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Written by Daniel Westerstal   
Monday, 26 December 2005

Westwood released Dune 2000 in 1998 as a remake of the original Dune II. The expectations were huge but did the game meet them? Read on to find out.

There are currently three large commercial productions based on Frank Herbert’s novel, Dune. The adventure game with the same name, Dune II and Dune 2000. Dune II were the very first RTS game ever created. For Dune 2000 Westwood had a lot of pressure to pull out something good and as innovative as the original.

Graphically the game has certainly been updated, but it’s not looking as good as it could have been. The standards were much higher in 1998, and even with the technology back then it could have been looking better. The cut scenes are however very nice, as always in Westwood productions. The units in the game are similar to the ones in Command&Conquer, which were released two years earlier. However they have managed to model some of the units more identical to the Dune movie and novel.

The environments are really no surprise; it’s all made of sand and rocks. Every level has the same theme and there is virtually nothing that changes, it gets boring after a while. I would have wanted more villages, maybe some waterholes and so on.

Dune 2000 features a couple of game options, you can play the campaign, train for multiplayer games and play multiplayer games (using LAN or the Internet). I’ve always believed that Westwood’s specialty has been to create dynamic and interesting campaigns. The campaigns in Dune 2000 don’t disappoint, but they don’t really get you excited either.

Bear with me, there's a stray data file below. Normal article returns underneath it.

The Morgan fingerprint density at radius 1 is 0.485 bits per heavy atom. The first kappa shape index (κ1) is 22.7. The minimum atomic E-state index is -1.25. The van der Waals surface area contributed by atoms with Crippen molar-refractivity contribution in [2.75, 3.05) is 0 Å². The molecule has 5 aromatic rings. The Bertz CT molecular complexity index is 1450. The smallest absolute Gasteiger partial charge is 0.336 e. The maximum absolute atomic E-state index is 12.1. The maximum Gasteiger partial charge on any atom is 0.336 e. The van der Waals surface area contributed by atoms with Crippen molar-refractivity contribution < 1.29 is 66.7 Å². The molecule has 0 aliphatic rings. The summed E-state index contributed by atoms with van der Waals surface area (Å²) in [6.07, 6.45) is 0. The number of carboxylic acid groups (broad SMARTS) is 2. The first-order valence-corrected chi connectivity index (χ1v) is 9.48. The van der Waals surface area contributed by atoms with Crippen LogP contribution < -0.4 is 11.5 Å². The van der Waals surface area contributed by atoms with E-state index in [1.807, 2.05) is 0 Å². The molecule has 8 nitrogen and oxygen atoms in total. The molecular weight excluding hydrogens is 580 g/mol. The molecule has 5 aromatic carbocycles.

When it comes to the computer AI I don’t feel that Westwood has changed much either. I must say that I’m not at all impressed by the AI. Sure the computer can sometimes think of some cunning moves, like trying to flank you. Most of the time the computer just runs for it straight into your base and gets mowed down on the way. You can for example attack an enemy unit without the other enemy units reacting at all. The sound effects in the game doesn’t add much. They are however what you might expect from any RTS.

Playing Dune 2000 is very similar to playing Command&Conquer. The overall layout and controls are the same and so are the units. I think that there are some neat units in the game, no question about it. I especially like the helicopters with their special rotors.

Dune 2000 was perhaps a good idea, to update the old classic Dune II. However I think Westwood haven’t made the effort to do anything special. They have taken bits and pieces from previous production and put them together. It’s just like any other RTS (god forbid) and it’s one of the weakest games the company has released.

Related: Command&Conquer, Command&Conquer: Red Alert, Command&Conquer: Tiberian Sun, Warcraft 2, KKND
Developer: Westwood
Website for Game: N/A
Publisher: Virgin Interactive
O/S: Windows 98/ME/XP
Cost of Full Game: N/A
Year of Release: 1998

Pentium 90 MHz, 16 MB RAM, 2 X CD-ROM
Tested on:
Pentium 4 2.4 GHz, 512 MB RAM, ATI Radeon Graphics Card, Windows XP

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